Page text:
How difficult and time consuming is this process?
If you use, you’ll be asked a series of questions about your business basically: who, what, when, where and how questions.  You’ll be prompted to transfer (upload) copies of your supporting documents to  This private vault is your personal storage area – and maintains your important paperwork electronically in three physical locations, protecting them from loss.

You'll go through the process once and choose the certifications you want.  The flat fee structures mean you can pick and choose, both which certificates and when you want to apply for them, based on your strategy and financial resources.


Am I too small to get certified?
Probably not! The federal spending goal includes 23% for small business. We are told "Small business is the backbone of the American economy." What does this mean in today's economic climate? According to the latest data available from the Office of Advocacy at the SBA, in 2015 there were 28.4 million small businesses in the United States. Small businesses are very important to the U.S. economy as they:

  • Represent 99.7% of all employer firms
  • Employ just under half (48.4%) of all private sector employees
  • Pay 42.9% of total U.S. private payroll
  • Generated 63% of net new jobs created between 1993 and mid-2013 and 60% since the end of the recession from mid-2009 to mid-2013
  • Are 52% home-based and 2% franchises
  • Produce 16 times more patents per employee than large patenting firms.

The Census Bureau does not offer statistics relative to Veteran, Disabled or LGBT business ownership. In 2007 however, businesses where veterans were majority owners or half-owners numbered 3.7 million, representing 13.5 percent of all businesses nationwide, accounting for more than $1.6 trillion in receipts and employing 8.2 million people.


Micro Business Power From 2004 to 2010, U.S. micro-businesses (1 to 4 employees) created a net of 5.5 million jobs; large businesses (those with greater than 500 employees) lost 1.8 million jobs during the same period. had some interesting 2013 statistics:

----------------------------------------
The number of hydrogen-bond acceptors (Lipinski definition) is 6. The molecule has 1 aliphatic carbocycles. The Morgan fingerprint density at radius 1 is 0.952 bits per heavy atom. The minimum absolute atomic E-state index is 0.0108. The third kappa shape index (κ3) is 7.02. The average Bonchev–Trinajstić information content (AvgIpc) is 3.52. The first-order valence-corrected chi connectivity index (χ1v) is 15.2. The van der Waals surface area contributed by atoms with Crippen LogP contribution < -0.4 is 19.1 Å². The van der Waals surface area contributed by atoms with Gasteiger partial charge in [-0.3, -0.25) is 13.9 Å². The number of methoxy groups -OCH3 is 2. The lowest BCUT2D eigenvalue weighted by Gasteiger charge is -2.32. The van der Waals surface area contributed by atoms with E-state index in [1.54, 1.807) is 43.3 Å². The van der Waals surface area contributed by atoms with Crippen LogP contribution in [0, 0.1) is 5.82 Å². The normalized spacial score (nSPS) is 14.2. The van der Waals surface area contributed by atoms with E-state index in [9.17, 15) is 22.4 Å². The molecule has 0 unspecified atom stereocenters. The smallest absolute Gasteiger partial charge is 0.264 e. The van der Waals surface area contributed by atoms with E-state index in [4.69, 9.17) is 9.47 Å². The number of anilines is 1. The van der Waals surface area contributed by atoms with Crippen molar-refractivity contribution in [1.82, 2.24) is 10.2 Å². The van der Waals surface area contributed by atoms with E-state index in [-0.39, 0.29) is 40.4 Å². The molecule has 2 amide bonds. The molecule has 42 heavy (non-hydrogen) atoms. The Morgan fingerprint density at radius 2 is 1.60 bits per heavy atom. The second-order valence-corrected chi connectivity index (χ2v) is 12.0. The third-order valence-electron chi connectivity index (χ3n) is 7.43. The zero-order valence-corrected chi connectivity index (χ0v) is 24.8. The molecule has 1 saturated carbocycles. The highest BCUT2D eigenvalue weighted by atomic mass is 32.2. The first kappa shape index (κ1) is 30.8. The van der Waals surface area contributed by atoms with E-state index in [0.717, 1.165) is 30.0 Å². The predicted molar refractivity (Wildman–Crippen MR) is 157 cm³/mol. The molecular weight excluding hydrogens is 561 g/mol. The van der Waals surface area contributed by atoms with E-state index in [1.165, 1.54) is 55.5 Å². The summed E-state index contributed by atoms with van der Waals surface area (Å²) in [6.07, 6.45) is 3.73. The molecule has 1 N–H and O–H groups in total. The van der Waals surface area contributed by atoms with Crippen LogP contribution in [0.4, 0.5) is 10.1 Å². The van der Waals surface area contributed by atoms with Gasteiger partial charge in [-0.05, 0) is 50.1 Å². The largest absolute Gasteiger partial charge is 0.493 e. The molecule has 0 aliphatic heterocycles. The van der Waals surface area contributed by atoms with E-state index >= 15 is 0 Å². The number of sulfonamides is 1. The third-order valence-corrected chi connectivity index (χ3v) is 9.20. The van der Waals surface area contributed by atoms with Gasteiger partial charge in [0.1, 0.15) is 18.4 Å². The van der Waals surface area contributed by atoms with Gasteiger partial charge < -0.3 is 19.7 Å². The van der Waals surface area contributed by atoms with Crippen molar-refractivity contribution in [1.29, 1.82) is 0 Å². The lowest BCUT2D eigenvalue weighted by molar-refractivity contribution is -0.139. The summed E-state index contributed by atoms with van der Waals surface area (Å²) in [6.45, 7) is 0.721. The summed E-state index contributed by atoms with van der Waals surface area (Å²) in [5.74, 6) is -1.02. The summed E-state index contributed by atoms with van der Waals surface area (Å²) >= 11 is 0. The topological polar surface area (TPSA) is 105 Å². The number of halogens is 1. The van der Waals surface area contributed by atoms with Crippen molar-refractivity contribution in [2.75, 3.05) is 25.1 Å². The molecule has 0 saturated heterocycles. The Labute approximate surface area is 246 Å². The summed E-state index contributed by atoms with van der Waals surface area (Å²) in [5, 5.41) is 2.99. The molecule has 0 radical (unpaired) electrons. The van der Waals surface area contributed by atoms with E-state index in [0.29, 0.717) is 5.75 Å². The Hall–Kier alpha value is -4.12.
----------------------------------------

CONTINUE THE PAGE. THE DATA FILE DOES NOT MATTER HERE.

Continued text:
• There were 22.5 million nonemployer firms in 2011 (up almost 2% from the year before)
  • To classify as a “nonemployer” business you must have annual business receipts of $1,000 or more and be subject to federal income taxes
  • Approximately 75% of all U.S. businesses are nonemployer businesses
  • 19.4 million nonemployer businesses are sole proprietorships, 1.6 million are partnerships and 1.4 million are corporations

In addition to creating jobs, small businesses consume goods and services from small and large sources, alike. And, small businesses grow ... sometimes into huge corporations. George Westinghouse, Steven Jobs and Bill Gates started small, in garages.


How do I know my information is secure and protected?
We've taken all the industry standard precautions for computer hardware, software and operating systems.  Because we're serious, our security features protect your data in a variety of ways. We do not publish or share the addresses of our server facility locations. The servers are maintained in physically secure locations with limited access. These facilities are manned 24x7, monitored by video cameras and protected by alarm systems.  And, our software makes it virtually impossible to relate the data and files to you or your business.  Essentially, your information can't be used by anyone else.  Abator staff members do not have access to your information unless you invite one of us to visit your Vault.  Each staff member has signed confidentiality statements agreeing to protect our clients' information.  Any breach of confidentiality will be prosecuted to the fullest extent of the law.


What does it cost to use
Sorry, we have to say "it depends", but each business is unique and it depends on the complexity of your individual business.  See our pricing page for more information.


How do I pay for this?
Payment can be made by check, ACH or credit card.  Please call 800-544-1210 for details.


What documents will I need to get certified?
When your business pursues diversity certification, a number of supporting documents are required. Abator is routinely required to provide 100 to 150 pages of supporting documents (we're a 20+ year old corporation with five owners) when applying for a diversity certification. The following is a partial list of those documents:

  • Last three years of Federal tax returns (returns must show owners/officers’ salaries and dividends (if a corporation), salaries, and distribution of profits to owners and senior management).